Israel’s latest weapon against Palestinians — humiliation — will backfire
A video has gone viral showing an Israeli soldier in full protective gear standing in a small bookstore and gift shop somewhere in Gaza. Looking into the camera, most likely held by one of his comrades-in-arms, the soldier acts like a salesperson, offering the price of a toy, a book, and other trinkets before throwing items violently on the ground to ensure that they are broken. The message behind the Israeli video is clear: We are the masters, and we can do whatever we please to you, Palestinians.
The video appeared 24 hours after other, much more disturbing photos and videos of a large number of Palestinian men from Beit Lahia being transported in Israeli trucks and squatting with their hands behind their backs. The men are naked, except for their lower underwear. Israeli soldiers are seen standing by doing nothing. A moving video from a vehicle shows the khaki jacket of an Israeli soldier. The photos and videos were distributed in Israel and on social media.
These videos and their content have no military value to Israelis. Neither the small stationery/gift shop nor the squatting men appear to have any role in the Hamas-Israel war. Within a short time of the video of the partially clothed men going viral, Gazans were able to identify many of those shown. They happen to be professionals — engineers, doctors, journalists, and teachers, according to the people who were able to identify them. It turned out that the Israeli army took the men from their homes and from a UN school sheltering homeless people, made them strip, and forced them to squat or be transported.
When questioned, Israeli spokespersons claimed that those arrested were suspected Hamas members who had ignored Israel’s orders to resettle in the south of Gaza. The Israeli army, which was clearly in command of the area, claimed it had nothing to do with the distribution of images showing barely clothed Palestinians forced to squat in the dirt amid the December cold because they were suspected of having suicide belts.
Arab media reported that after a while the men were allowed to return to their families and the locations from which they were taken.
Clearly, they were not Hamas combatants. Social media was full of commentary saying that not a single Hamas fighter has surrendered or been captured alive. Furthermore, many commented that Israel, which has not discriminated much between civilians and combatants, would unlikely spare Hamas operatives.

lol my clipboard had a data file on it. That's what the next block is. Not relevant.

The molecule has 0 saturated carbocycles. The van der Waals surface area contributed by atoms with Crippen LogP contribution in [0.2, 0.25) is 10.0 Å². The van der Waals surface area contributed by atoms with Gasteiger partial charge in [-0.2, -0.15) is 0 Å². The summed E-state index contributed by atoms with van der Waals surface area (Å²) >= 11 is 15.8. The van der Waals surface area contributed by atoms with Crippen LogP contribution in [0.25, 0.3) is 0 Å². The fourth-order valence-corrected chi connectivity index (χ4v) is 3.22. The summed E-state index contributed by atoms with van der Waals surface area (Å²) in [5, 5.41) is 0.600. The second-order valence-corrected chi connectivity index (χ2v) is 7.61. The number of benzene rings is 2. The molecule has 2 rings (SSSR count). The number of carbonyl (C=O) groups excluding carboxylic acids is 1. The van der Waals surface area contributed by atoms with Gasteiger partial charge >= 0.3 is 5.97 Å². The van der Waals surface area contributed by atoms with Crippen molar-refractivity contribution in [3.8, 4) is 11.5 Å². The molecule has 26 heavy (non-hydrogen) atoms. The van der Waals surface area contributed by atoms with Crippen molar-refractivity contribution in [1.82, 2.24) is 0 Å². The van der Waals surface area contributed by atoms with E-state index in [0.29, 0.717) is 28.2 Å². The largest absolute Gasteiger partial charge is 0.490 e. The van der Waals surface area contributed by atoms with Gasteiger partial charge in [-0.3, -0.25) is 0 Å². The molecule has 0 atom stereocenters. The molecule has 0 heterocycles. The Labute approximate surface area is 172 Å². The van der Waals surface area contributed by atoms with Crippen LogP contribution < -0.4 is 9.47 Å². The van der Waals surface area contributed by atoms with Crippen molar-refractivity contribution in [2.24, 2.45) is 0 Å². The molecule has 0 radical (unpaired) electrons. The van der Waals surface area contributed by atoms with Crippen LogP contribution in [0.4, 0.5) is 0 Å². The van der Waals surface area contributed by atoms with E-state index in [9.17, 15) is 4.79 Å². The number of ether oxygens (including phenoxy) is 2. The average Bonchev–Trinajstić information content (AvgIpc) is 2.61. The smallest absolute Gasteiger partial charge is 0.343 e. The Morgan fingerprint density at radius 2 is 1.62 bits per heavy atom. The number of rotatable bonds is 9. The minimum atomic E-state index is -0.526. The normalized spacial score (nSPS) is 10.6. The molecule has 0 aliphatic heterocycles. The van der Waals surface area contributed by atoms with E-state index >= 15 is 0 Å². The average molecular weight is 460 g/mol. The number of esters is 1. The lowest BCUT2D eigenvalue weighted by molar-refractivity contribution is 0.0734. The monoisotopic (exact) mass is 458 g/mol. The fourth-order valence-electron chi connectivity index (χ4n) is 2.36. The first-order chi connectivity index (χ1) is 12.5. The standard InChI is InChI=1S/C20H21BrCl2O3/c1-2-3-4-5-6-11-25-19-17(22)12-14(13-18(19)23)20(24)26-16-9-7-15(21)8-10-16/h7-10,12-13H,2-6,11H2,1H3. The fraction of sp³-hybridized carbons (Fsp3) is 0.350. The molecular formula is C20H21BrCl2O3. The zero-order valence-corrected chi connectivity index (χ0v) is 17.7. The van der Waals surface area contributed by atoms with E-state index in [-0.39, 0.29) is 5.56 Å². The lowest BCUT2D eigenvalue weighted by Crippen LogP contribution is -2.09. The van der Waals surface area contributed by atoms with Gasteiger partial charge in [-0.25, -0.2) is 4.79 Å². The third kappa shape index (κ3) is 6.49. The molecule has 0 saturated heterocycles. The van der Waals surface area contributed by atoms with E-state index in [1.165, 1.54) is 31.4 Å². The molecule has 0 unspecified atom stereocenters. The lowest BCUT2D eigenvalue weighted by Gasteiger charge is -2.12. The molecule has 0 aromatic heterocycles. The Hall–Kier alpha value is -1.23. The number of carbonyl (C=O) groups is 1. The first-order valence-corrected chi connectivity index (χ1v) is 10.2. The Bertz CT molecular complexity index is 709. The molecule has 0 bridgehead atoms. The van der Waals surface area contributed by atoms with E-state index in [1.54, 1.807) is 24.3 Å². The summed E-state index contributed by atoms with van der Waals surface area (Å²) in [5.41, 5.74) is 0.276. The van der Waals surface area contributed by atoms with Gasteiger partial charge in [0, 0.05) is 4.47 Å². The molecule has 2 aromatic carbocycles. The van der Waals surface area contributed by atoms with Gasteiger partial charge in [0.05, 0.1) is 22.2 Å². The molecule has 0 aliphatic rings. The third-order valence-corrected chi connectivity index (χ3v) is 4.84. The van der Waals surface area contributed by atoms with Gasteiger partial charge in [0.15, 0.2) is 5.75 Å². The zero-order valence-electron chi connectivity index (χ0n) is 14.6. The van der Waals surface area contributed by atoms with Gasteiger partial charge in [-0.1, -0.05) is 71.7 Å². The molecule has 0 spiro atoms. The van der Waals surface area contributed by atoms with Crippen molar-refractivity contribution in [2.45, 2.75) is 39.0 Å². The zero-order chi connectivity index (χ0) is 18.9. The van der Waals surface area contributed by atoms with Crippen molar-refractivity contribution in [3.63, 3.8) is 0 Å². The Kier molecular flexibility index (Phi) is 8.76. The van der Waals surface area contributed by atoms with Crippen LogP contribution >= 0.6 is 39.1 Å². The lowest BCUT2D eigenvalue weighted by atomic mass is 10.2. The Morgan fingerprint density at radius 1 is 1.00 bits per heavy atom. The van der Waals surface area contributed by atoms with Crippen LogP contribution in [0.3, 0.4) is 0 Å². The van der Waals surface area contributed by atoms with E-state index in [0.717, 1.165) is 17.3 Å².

So, what was the purpose of this Israeli army charade?
The Israeli military has yet to achieve any of its declared goals.
The Israeli military has yet to achieve any of its declared goals. It has not destroyed Hamas nor has it succeeded in securing the release of a single hostage against the will of Hamas, which welcomed the exchange with Palestinian prisoners.
So, was this an attempt at achieving a cheap victory of sorts? Was the goal to relay to an angry Israeli public that the army is in command, and is controlling Palestinian areas and arresting Palestinians?
That might be one purpose, but another more sinister motive behind the Israeli army action was to humiliate Palestinians. Israel believes that Hamas humiliated its army and intelligence services, as well as civilians, on Oct. 7, and wants revenge. The army is not satisfied with the death of nearly 20,000 Palestinians in Gaza, more than half of whom were children. It seems oblivious to the destruction of schools, bakeries, mosques, hospitals, clinics, churches, universities, and ordinary homes. It wants something more cold hearted that will satisfy the Israeli desire to hit back hard at Palestinians for daring to challenge them and their mighty army/intelligence machine.
Stripping and humiliating Palestinian men is not new. During the intifada, this scene was repeated, as Israeli soldiers entered homes and ordered men out, forcing them to clean the streets of rubble, repaint graffiti, and sit for hours in the same way that the men from Beit Lahia were humiliated. In the years since the Oslo Accords, Israeli soldiers have generally stayed out of populated urban areas, especially in Gaza, and troops have been unable to do such things to Palestinians. Now they had their chance, and wanted to carry out and capture in photo and video such scenes of humiliation.
When UN Secretary-General Antonio Guterres said that Oct. 7 did not happen in a vacuum, he was referring to the years of Israeli occupation, subjugation, and efforts to humiliate Palestinians at checkpoints, during break-ins, and by taking their land and dignity.
But humiliation has its limitations, and is certainly counterproductive. While the Israeli public might get their kicks out of seeing Palestinian men humiliated or a soldier destroying a Palestinian toy store, people around the world have the opposite reaction. And for Palestinian families of those men, and the owners of that tiny store, such humiliating Israeli actions plant only anger, hatred, and, eventually, desire for revenge.
- Daoud Kuttab, an award-winning Palestinian journalist, is the director of Community Media Network. X: @daoudkuttab